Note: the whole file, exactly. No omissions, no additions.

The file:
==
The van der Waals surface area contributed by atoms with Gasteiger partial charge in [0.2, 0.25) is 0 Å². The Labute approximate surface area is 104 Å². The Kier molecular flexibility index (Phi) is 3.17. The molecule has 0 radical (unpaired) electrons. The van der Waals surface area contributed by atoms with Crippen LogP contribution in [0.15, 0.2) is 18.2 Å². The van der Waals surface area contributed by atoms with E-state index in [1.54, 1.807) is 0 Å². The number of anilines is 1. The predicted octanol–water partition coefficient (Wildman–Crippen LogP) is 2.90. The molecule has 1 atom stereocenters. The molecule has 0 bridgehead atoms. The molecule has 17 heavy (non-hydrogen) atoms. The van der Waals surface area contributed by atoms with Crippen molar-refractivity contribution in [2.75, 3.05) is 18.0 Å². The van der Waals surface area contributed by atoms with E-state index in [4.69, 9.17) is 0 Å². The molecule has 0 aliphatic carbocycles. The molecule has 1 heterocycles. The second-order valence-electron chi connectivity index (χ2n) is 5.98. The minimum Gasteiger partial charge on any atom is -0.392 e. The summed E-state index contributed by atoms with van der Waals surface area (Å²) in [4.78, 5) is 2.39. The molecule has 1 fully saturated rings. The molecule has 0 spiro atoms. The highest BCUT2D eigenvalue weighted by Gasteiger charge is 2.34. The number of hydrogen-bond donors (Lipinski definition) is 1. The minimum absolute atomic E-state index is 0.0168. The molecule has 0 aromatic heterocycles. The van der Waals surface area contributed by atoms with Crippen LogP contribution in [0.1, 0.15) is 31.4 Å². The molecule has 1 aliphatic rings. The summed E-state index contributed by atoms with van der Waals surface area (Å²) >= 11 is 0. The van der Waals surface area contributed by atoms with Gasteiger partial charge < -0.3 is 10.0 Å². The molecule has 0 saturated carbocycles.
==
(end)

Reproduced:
The van der Waals surface area contributed by atoms with Gasteiger partial charge in [0.2, 0.25) is 0 Å². The Labute approximate surface area is 104 Å². The Kier molecular flexibility index (Phi) is 3.17. The molecule has 0 radical (unpaired) electrons. The van der Waals surface area contributed by atoms with Crippen LogP contribution in [0.15, 0.2) is 18.2 Å². The van der Waals surface area contributed by atoms with E-state index in [1.54, 1.807) is 0 Å². The number of anilines is 1. The predicted octanol–water partition coefficient (Wildman–Crippen LogP) is 2.90. The molecule has 1 atom stereocenters. The molecule has 0 bridgehead atoms. The molecule has 17 heavy (non-hydrogen) atoms. The van der Waals surface area contributed by atoms with Crippen molar-refractivity contribution in [2.75, 3.05) is 18.0 Å². The van der Waals surface area contributed by atoms with E-state index in [4.69, 9.17) is 0 Å². The molecule has 0 aliphatic carbocycles. The molecule has 1 heterocycles. The second-order valence-electron chi connectivity index (χ2n) is 5.98. The minimum Gasteiger partial charge on any atom is -0.392 e. The summed E-state index contributed by atoms with van der Waals surface area (Å²) in [4.78, 5) is 2.39. The molecule has 1 fully saturated rings. The molecule has 0 spiro atoms. The highest BCUT2D eigenvalue weighted by Gasteiger charge is 2.34. The number of hydrogen-bond donors (Lipinski definition) is 1. The minimum absolute atomic E-state index is 0.0168. The molecule has 0 aromatic heterocycles. The van der Waals surface area contributed by atoms with Crippen LogP contribution in [0.1, 0.15) is 31.4 Å². The molecule has 1 aliphatic rings. The summed E-state index contributed by atoms with van der Waals surface area (Å²) >= 11 is 0. The van der Waals surface area contributed by atoms with Gasteiger partial charge < -0.3 is 10.0 Å². The molecule has 0 saturated carbocycles.